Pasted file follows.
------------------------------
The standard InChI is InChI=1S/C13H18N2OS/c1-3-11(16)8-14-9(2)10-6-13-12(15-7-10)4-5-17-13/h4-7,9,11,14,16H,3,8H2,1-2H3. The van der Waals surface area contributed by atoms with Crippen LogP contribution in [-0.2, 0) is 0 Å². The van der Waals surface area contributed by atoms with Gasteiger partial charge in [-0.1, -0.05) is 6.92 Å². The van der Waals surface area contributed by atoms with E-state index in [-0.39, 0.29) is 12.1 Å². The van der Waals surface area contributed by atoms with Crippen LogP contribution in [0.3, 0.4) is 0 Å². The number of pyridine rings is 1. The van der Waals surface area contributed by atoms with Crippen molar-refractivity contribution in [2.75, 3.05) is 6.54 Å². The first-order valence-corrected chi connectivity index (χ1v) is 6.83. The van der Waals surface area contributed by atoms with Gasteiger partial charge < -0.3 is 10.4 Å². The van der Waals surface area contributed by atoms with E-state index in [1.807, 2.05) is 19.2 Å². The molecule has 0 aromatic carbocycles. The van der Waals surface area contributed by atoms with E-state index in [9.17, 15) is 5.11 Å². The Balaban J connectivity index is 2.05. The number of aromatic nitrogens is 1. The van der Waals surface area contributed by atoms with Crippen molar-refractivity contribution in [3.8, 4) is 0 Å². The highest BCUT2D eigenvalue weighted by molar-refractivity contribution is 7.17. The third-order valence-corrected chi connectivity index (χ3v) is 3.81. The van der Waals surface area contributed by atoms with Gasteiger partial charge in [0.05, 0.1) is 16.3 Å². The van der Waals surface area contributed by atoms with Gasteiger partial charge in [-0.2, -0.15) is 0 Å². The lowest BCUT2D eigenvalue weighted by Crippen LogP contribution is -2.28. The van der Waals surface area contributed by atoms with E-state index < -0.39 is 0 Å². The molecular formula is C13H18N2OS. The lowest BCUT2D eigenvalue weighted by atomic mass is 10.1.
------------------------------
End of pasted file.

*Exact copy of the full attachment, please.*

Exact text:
The standard InChI is InChI=1S/C13H18N2OS/c1-3-11(16)8-14-9(2)10-6-13-12(15-7-10)4-5-17-13/h4-7,9,11,14,16H,3,8H2,1-2H3. The van der Waals surface area contributed by atoms with Crippen LogP contribution in [-0.2, 0) is 0 Å². The van der Waals surface area contributed by atoms with Gasteiger partial charge in [-0.1, -0.05) is 6.92 Å². The van der Waals surface area contributed by atoms with E-state index in [-0.39, 0.29) is 12.1 Å². The van der Waals surface area contributed by atoms with Crippen LogP contribution in [0.3, 0.4) is 0 Å². The number of pyridine rings is 1. The van der Waals surface area contributed by atoms with Crippen molar-refractivity contribution in [2.75, 3.05) is 6.54 Å². The first-order valence-corrected chi connectivity index (χ1v) is 6.83. The van der Waals surface area contributed by atoms with Gasteiger partial charge < -0.3 is 10.4 Å². The van der Waals surface area contributed by atoms with E-state index in [1.807, 2.05) is 19.2 Å². The molecule has 0 aromatic carbocycles. The van der Waals surface area contributed by atoms with E-state index in [9.17, 15) is 5.11 Å². The Balaban J connectivity index is 2.05. The number of aromatic nitrogens is 1. The van der Waals surface area contributed by atoms with Crippen molar-refractivity contribution in [3.8, 4) is 0 Å². The highest BCUT2D eigenvalue weighted by molar-refractivity contribution is 7.17. The third-order valence-corrected chi connectivity index (χ3v) is 3.81. The van der Waals surface area contributed by atoms with Gasteiger partial charge in [0.05, 0.1) is 16.3 Å². The van der Waals surface area contributed by atoms with Gasteiger partial charge in [-0.2, -0.15) is 0 Å². The lowest BCUT2D eigenvalue weighted by Crippen LogP contribution is -2.28. The van der Waals surface area contributed by atoms with E-state index < -0.39 is 0 Å². The molecular formula is C13H18N2OS. The lowest BCUT2D eigenvalue weighted by atomic mass is 10.1.